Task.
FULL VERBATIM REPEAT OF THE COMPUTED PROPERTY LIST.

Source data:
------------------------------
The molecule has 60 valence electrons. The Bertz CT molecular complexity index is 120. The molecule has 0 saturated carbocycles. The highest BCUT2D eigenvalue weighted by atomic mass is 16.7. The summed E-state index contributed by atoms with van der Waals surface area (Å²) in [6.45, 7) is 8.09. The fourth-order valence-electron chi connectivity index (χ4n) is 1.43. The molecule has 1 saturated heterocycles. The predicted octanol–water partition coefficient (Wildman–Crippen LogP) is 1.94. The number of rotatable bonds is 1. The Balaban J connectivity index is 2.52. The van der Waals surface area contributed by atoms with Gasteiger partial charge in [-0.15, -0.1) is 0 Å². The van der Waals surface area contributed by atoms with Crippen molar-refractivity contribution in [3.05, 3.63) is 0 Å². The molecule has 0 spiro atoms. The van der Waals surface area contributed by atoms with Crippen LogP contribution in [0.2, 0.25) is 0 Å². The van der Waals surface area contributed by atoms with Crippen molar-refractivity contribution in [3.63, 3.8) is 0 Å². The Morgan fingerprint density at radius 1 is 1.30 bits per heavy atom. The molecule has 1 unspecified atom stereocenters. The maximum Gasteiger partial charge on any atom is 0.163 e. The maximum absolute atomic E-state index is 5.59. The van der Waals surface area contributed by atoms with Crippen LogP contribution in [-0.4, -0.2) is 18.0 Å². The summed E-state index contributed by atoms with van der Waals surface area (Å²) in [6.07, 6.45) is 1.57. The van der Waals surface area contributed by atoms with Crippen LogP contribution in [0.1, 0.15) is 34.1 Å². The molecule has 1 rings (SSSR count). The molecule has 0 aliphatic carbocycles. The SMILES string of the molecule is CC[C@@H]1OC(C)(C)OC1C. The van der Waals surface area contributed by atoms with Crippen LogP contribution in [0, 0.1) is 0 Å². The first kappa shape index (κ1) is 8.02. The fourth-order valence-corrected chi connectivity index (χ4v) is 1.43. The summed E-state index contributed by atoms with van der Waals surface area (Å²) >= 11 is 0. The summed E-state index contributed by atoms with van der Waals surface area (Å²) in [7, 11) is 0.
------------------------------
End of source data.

The molecule has 60 valence electrons. The Bertz CT molecular complexity index is 120. The molecule has 0 saturated carbocycles. The highest BCUT2D eigenvalue weighted by atomic mass is 16.7. The summed E-state index contributed by atoms with van der Waals surface area (Å²) in [6.45, 7) is 8.09. The fourth-order valence-electron chi connectivity index (χ4n) is 1.43. The molecule has 1 saturated heterocycles. The predicted octanol–water partition coefficient (Wildman–Crippen LogP) is 1.94. The number of rotatable bonds is 1. The Balaban J connectivity index is 2.52. The van der Waals surface area contributed by atoms with Gasteiger partial charge in [-0.15, -0.1) is 0 Å². The van der Waals surface area contributed by atoms with Crippen molar-refractivity contribution in [3.05, 3.63) is 0 Å². The molecule has 0 spiro atoms. The van der Waals surface area contributed by atoms with Crippen LogP contribution in [0.2, 0.25) is 0 Å². The van der Waals surface area contributed by atoms with Crippen molar-refractivity contribution in [3.63, 3.8) is 0 Å². The Morgan fingerprint density at radius 1 is 1.30 bits per heavy atom. The molecule has 1 unspecified atom stereocenters. The maximum Gasteiger partial charge on any atom is 0.163 e. The maximum absolute atomic E-state index is 5.59. The van der Waals surface area contributed by atoms with Crippen LogP contribution in [-0.4, -0.2) is 18.0 Å². The summed E-state index contributed by atoms with van der Waals surface area (Å²) in [6.07, 6.45) is 1.57. The van der Waals surface area contributed by atoms with Crippen LogP contribution in [0.1, 0.15) is 34.1 Å². The molecule has 1 rings (SSSR count). The molecule has 0 aliphatic carbocycles. The SMILES string of the molecule is CC[C@@H]1OC(C)(C)OC1C. The van der Waals surface area contributed by atoms with Crippen LogP contribution in [0, 0.1) is 0 Å². The first kappa shape index (κ1) is 8.02. The fourth-order valence-corrected chi connectivity index (χ4v) is 1.43. The summed E-state index contributed by atoms with van der Waals surface area (Å²) >= 11 is 0. The summed E-state index contributed by atoms with van der Waals surface area (Å²) in [7, 11) is 0.